United States Department of Defense United States Department of Defense

News Release

Press Operations Bookmark and Share

News Release


IMMEDIATE RELEASE

Release No: 676-96
December 18, 1996

DARPA AND NAVY COMPLETE JOINT DEMONSTRATION OF ADVANCED NAVIGATION SET

The Defense Advanced Research Projects Agency (DARPA) Tactical Technology Office (TTO) and the Naval Air Systems Command (NAVAIR) Air Combat Electronics Program Office (PMA-209) today announced the successful completion of a joint flight demonstration of an advanced navigation set on an F/A-18. Personnel from the Naval Air Warfare Center, Aircraft Division (NAWCAD), Patuxant River, Md., provided engineering and integration of the navigation set into the aircraft. They also provided the aircraft itself and the ground and flight crews. Flight testing was conducted Nov. 26 - Dec. 17, 1996.

DARPA provided a Phase 1 Global Positioning System (GPS) Guidance Package (GGP) for the tests. The GGP consists of a miniature inertial navigation set (INS), a 10-channel receiver capable of processing GPS precision position service signals and a navigation computer. The GPS receiver and INS are tightly coupled, which allows them to aid each other, depending on GPS signal conditions and the air alignment mode.

The objectives of the flight demonstrations were threefold: to demonstrate GGP performance under highly dynamic conditions (e.g., 7.5g acceleration); to demonstrate the advantages of a tightly coupled architecture; and to demonstrate various modes of operation. The modes include blended GPS/INS navigation; inertial-only navigation, simulated periodic jam-out of GPS signals and inflight alignment of the INS.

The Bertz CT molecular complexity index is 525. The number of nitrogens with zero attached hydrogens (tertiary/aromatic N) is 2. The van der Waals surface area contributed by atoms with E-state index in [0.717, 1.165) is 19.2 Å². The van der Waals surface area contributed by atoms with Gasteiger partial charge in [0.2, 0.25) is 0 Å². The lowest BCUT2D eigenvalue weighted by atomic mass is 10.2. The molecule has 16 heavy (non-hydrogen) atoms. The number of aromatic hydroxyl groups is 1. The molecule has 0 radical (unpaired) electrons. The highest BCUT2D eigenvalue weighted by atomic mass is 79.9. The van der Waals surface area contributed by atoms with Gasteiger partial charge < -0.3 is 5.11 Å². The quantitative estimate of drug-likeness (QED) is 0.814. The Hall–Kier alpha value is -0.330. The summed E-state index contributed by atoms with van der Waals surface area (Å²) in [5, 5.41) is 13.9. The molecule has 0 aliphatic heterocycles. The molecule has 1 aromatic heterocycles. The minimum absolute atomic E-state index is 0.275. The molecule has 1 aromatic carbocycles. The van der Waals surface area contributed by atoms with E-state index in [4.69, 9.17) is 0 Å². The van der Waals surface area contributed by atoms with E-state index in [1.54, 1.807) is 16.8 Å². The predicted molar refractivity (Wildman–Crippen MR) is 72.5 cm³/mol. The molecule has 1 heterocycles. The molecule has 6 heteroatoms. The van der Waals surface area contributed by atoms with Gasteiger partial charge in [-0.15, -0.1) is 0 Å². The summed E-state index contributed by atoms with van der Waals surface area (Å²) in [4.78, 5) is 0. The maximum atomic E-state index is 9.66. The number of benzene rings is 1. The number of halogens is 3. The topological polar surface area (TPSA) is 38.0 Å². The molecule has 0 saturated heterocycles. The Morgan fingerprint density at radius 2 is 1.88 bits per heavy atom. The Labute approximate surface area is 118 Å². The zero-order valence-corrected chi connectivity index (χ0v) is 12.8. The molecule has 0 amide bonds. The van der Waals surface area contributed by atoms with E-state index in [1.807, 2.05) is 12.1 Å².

For the tests, the GGP was mounted in the nose of the F/A-18 and a single GPS antenna was mounted on the top of the aircraft. Instrumentation included data recording equipment and a differential GPS reference receiver for ground truth. Recorded data enabled the calculation of GGP performance in position, velocity, and GPS satellite tracking.

Prominent among the flight profiles were a diamond pattern and simulated bombing and combat maneuvers, e.g., air-to-air combat. The diamond profile had relatively long legs and

tested both blended GPS/INS and INS-only navigation. The bombing and combat maneuvers included up to 7.5g turns and rapid changes in altitude and airspeed. Barrel rolls, Immelmans and split maneuvers were included in some flights. This took the top- mounted GPS antenna out of line-of-sight to GPS satellites. The high value of tightly coupled INS aiding was thus demonstrated. The INS navigated when the GPS receiver had no signals, and enabled reacquisition of GPS signals within seconds once the aircraft rolled level.

The DARPA GGP program manager, Air Force Lt. Col. Beth Kaspar, said, The flight tests really put the GGP through its paces -- one of our so-called benign flights had barrel rolls and touch-and-goes. We certainly met our demonstration goals, especially in showing the value of tight coupling and navigation in high dynamics conditions. I have high praise for the splendid cooperation and performance by all Government and industry participants.

GGP Phase 1 was developed under DARPA sponsorship by Litton Industries, Woodland Hills, Calif., and Rockwell International Collins Avionics and Communications Division, Cedar Rapids, Iowa. The program is now in its second phase, during which navigation performance will be increased, and size, weight and power will be significantly reduced. Litton Industries and Honeywell Inc. are leading the teams competing in the Phase 2 development phase.